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FOD on your Ramp

FOD on your Ramp
Written for Globalair.com & published March 2016:


Who is responsible for FOD detection at your facility? Do they really pay attention to the usually brief training given to them? Why should FOD awareness go all the way to the top of your organization?

Well, let’s take the last question first. If there is an incident as a result of FOD on your ramp the investigation will go all the way to the post holders/managers/CEO. Any such incident will result in expense, probably considerable being aviation related, maybe even go to court. And then there’s the inevitable increase in insurance premium to be paid. And that pretty much answers the first question too, “Who is responsible for FOD detection”. The second question “do they really pay attention” has several answers. During safety training most, but not all, will listen and some will learn. Few will put their training into practice for an extended period of time, especially if they do not see ownership of the FOD problem at all levels of an organization.

Ask yourself this question, is the marshaller expected to be the only person to carry out FOD checks? No, every single person using the ramp should be eagle eyed to the danger! Even when FOD is included in training, people tend to become more relaxed about FOD awareness as time goes by. To keep the ever present danger of FOD to the forefront of every staff members mind there needs to be visible and continuous leadership from all levels of management. Some FBOs, MROs and airports do this via a variety of methods, safety posters (move around often so they get noticed), weekly FOD sweeps by all staff lead by senior manager, circulating FOD reports, provision of FOD bins, to name a few.

So what is FOD, Foreign Object Debris or Foreign Object Damage?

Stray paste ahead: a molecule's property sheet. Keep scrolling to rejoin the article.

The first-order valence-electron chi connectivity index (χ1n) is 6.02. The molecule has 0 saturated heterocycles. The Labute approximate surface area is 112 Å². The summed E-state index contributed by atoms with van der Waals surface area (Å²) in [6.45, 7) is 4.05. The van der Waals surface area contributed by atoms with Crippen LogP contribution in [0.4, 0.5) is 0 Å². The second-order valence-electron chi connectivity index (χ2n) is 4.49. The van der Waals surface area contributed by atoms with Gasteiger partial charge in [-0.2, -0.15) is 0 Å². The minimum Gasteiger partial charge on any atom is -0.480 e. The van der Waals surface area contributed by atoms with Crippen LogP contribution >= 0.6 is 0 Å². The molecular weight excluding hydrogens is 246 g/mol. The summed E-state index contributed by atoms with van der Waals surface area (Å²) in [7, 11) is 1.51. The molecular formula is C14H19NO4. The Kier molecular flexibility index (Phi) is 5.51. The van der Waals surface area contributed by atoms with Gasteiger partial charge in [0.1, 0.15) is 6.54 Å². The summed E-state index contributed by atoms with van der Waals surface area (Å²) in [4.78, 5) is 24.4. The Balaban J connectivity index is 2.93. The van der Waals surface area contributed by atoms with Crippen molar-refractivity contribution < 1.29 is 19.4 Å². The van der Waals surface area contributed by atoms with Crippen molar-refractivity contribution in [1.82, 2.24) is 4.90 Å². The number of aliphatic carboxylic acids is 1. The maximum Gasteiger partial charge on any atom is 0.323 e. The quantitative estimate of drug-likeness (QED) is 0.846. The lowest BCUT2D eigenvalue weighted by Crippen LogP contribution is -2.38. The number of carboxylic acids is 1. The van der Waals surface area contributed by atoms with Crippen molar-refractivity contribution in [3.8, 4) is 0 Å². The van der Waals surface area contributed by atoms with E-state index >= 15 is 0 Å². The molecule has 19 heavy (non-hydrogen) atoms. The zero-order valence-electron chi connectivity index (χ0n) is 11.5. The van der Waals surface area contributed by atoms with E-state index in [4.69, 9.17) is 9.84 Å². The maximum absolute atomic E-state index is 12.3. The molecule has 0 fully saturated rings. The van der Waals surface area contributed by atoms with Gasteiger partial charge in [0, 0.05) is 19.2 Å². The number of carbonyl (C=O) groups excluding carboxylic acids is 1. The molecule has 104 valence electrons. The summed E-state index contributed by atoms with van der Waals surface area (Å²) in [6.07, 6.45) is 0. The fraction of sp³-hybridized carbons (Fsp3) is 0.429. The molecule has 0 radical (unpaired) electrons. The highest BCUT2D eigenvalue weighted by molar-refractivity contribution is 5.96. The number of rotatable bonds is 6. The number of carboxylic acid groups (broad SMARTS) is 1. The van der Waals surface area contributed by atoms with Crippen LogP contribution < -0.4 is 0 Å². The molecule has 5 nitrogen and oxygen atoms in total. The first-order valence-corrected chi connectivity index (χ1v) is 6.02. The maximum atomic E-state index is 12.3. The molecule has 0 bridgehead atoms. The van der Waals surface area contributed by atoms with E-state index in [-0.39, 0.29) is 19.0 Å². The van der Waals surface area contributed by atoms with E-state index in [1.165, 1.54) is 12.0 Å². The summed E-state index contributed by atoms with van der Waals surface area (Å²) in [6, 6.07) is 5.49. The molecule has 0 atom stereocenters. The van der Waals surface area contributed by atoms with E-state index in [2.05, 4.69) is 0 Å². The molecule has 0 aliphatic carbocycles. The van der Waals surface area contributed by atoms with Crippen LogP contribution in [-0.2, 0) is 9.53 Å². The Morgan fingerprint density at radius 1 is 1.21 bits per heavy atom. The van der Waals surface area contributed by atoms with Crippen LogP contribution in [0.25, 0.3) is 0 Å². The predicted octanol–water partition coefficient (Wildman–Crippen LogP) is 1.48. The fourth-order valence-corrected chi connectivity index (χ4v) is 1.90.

You can’t have Foreign Object Damage without Foreign Object Debris!

FOD is taken to mean the debris itself and the resulting damage is referred to as FOD Damage.

FOD is an acronym used in aviation to describe both the damage done to aircraft by foreign objects, and the foreign objects themselves.

Foreign Object Debris (FOD) is a substance, debris or article alien to an aircraft or system which would potentially cause damage. Foreign Object Damage is any damage attributed to a foreign object (i.e. any object that is not part of the aircraft) that can be expressed in physical or economic terms and may or may not degrade the product's required safety or performance characteristics.

Some common and not-so-common examples of FOD I have come across:

  • Engineers tools
  • Screws, Locking Wire, Electrical Wire, Tape, Aircraft Parts
  • GSE and GSE Parts
  • Clothing, Uniform Items
  • Shotgun Cartridge
  • Trash Bags, Catering
  • Loose pavement & tarmac (especially after severe WX)

Airborne debris including: Bubble Wrap, Bailing Wire and Plastic Wrapping

Live FOD including: Rabbits, Hares, Dogs, Snakes and even a Cow